Number of teen pregnancies in Suffolk reaches all time low
- Credit: PA
The number of teenage pregnancies in Suffolk is at its lowest rate since figures began, according to the latest data released by the Office for National Statistics.
The figures, released by the ONS yesterday, show that there were 58 conceptions for women aged 15-17 in Suffolk in March last year, and 45 in June, compared to 115 and 113 in the same months respectively when figures began in 1998.
The data combines the number of birth registrations, notifications of legal abortions and stillbirths occurring in Suffolk for women aged under 18 who normally live there. The figures do not include miscarriages.
It means that the overall teenage pregnancy rate for Suffolk stood at 14.1 per 1,000 women aged 15 to 17 in June last year, compared to 19.6 in June 2013, 22.8 in 2012 and 25.6 in 2011.
Reducing the number of teenage pregnancies has been a priority for Suffolk County Council for some time, and in recent years it has introduced a number of new schemes into schools and health centres. This includes a revised PSHE framework, which now has a greater focus on sex education and matters such as domestic abuse, increased focus on work with young fathers as well as young mothers, and tailored support for young parents delivered in partnership with children’s centres and supported by health visitors and youth support workers.
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A Suffolk County Council spokesman said: “This recent figure shows that our partnership multi-agency programmes are working well to address unwanted pregnancies among girls under 18 in Suffolk. There is still work to do in areas with multiple deprivation and we are commencing a risk avert pilot programme across some schools in Suffolk from September to address risk-taking behaviours that include unplanned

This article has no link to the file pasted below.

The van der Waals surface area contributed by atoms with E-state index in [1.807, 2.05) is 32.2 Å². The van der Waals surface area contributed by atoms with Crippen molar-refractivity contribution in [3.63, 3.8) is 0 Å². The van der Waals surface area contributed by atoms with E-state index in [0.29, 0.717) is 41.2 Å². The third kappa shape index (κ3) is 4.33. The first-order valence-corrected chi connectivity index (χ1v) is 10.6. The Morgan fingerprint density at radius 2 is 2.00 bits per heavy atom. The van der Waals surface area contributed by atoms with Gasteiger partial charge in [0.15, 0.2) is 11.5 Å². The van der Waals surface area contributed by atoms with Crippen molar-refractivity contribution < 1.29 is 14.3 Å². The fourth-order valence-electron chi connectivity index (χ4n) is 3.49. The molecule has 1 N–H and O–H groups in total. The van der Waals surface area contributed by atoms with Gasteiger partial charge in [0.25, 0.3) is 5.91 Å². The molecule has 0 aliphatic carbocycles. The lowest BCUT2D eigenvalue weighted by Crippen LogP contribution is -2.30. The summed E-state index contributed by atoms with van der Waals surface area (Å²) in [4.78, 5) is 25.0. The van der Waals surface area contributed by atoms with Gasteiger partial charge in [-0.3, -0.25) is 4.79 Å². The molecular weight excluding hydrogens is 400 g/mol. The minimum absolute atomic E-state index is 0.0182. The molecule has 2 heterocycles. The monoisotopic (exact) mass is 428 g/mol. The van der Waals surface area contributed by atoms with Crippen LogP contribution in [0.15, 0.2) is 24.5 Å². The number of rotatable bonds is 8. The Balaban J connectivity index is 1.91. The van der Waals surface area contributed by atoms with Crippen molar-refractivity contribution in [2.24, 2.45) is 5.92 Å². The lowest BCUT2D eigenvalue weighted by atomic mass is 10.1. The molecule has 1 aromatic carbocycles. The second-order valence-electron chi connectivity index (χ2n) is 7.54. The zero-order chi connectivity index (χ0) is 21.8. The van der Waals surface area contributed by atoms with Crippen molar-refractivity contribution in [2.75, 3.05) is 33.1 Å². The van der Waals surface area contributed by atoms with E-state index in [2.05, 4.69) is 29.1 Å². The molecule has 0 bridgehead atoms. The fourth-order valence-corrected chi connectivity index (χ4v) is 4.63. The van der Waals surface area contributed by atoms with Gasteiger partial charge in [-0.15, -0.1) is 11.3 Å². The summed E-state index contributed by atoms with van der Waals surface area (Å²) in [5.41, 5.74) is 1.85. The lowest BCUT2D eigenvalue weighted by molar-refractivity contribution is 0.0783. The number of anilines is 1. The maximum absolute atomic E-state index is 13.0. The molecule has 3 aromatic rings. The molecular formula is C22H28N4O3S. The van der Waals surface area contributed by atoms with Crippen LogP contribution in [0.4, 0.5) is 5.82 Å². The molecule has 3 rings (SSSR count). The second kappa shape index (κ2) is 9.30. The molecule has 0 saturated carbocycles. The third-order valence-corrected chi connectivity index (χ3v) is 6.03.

sexual activity and pregnancies.
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“Reducing unwanted teenage pregnancy is a priority for Public Health Suffolk. The under 18 conception rate is one of three sexual health indicators in the Public health Outcomes Framework [for] 2013-2016, covering measures of progress on child poverty, continuing the focus on preventing teenage conceptions as well as the social impact on teenage parents. It is widely understood that teenage pregnancy and early motherhood can be associated with poor educational achievement, poor physical and mental health, social isolation, poverty and related factors. There is also a growing recognition that socio-economic disadvantage can be both a cause and a consequence of teenage motherhood.”
While the number of teenage conceptions has dramatically dropped, Suffolk still had the fifth highest number for June 2014 out of the 11 authorities in the East of England, topped only by Cambridgeshire (53), Norfolk (89), Hertfordshire (105) and Essex (134).
Bedford had the lowest number of conceptions in under 18s for the same period with nine, followed by Peterborough with 18.
However, the East of England had the fourth lowest figure of the nine regions in England, with 550 in June 2014.
The lowest figure was 358 in the North East and the highest was 924 in the North West.
In England and Wales, there were 5,740 pregnancies to girls aged under 18 in the three months to June last year, down 2% on the previous quarter and 9% year on year.